Wednesday, March 15, 2017

Eight: One of a Kind

Tonight we're going to look at three artists whose talent and ambition go far beyond any classification.

Yoko Ono is one of the most important and most radical of the conceptual artists.

Since she felt that the concept was the most important aspect of a work of art, she might use any art form to realize her idea.

The bulk of Yoko's output has been experimental music. Her music is unconventional, but respected in certain quarters, and over the years she has had some major hits.

She has also produced many ground-breaking concept films. 

She is particularly well-known for producing "happenings," live events featuring some sort of surprising performance.

Some of her works are art installations featuring symbolic objects, such as might be shown in a gallery or museum.

Yoko was born and educated in Japan, but she has spent the majority of her adult life in New York, so she is sometimes considered Japanese-American.

Yoko collaborated with rock star John Lennon on several musical projects and happenings. 

Yoko and John were married in 1969; their marriage was notoriously tumultuous, highly publicized, and contentious. Yoko was reviled for breaking up the Beatles, but John's interest in conceptual art shows that he was moving beyond pop music anyway. 

Since John's murder in 1980, Yoko has preserved and promoted his legacy, but she has also resumed making music and maintains an active presence at peace events and on social media.

Note: Don't forget video

Niki de Saint Phalle was an artist whose huge talent manifested itself in just about every art form: sculpture, painting, performance art, conceptual art, and sculpture gardens.

Her most significant work was sculptures—from a small size for galleries to a huge size that can be entered and explored—and environments that showcase sculpture.

Her art was unified by an overwhelming desire to express women's values and to defy the standards of patriarchal society. Niki invented new forms, new processes, and new themes for art.

Since the male-dominated contemporary art world loved high seriousness, subtle conceptualism and formal use of color, Niki created art that was exuberant, cheerful, over-the-top, fantastical, superstitious, wildly colorful…and irresistible.

Niki was born in France, but raised in the U.S. As an adult, she lived in France and Italy, but she retired to Escondido, California.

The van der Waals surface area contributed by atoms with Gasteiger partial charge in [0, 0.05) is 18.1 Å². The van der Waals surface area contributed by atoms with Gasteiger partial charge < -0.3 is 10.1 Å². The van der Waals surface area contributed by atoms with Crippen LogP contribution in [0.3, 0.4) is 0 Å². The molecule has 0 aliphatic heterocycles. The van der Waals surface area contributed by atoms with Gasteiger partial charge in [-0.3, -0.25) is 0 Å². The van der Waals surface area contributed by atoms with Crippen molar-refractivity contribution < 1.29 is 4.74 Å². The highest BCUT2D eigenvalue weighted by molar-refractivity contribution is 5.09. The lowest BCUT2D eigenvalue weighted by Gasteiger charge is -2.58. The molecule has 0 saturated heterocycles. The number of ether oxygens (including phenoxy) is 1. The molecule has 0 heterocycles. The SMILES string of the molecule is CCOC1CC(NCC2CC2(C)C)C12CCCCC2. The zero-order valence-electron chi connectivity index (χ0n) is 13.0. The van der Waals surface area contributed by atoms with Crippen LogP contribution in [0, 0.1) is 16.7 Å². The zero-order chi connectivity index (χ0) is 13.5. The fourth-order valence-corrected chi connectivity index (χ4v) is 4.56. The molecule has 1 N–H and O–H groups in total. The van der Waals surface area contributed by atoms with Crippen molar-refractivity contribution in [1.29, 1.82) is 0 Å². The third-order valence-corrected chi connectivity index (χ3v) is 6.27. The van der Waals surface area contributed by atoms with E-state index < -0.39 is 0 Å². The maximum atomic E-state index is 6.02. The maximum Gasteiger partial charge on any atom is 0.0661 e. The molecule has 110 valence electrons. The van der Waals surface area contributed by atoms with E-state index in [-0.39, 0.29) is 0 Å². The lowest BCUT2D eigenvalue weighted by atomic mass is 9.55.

Niki collaborated with Swiss sculptor Jean Tinguely on many projects. They were lovers for awhile, and eventually married, but they mostly lived separately because Niki was so obsessed with making art.

Judy Chicago was one of the most important artists of the 20th century, and she still retains that position in the 21st century.

Judy defined and promoted Feminist art, and asserted the value of women's bodies and women's point of view. Her designs were based on female sex organs, and she forced the art world to accept this imagery by the power of her work.

Judy innovated the idea of collaborative art, raising the old tradition of quilting bees to the level of fine art production. She created projects in which she employed many crafts people, while maintaining her identity as creator of the whole.

She promoted women's crafts—such as embroidery, ceramics, and tapestry—which had been considered unworthy of notice by the art world.

She originated Feminist Art Education. She devised a curriculum centered around women's achievements in the arts, and developed a program for college students in California.

Judy was a growth-oriented person who eventually came to feel that her original approach to Feminism was wrong because she assumed that all women were friends and all men were enemies. She came to see that some men were feminists, whether or not they used the term, and some women disrespected and undervalued themselves and other women. 

Note: Don't forget video

Conclude with a review.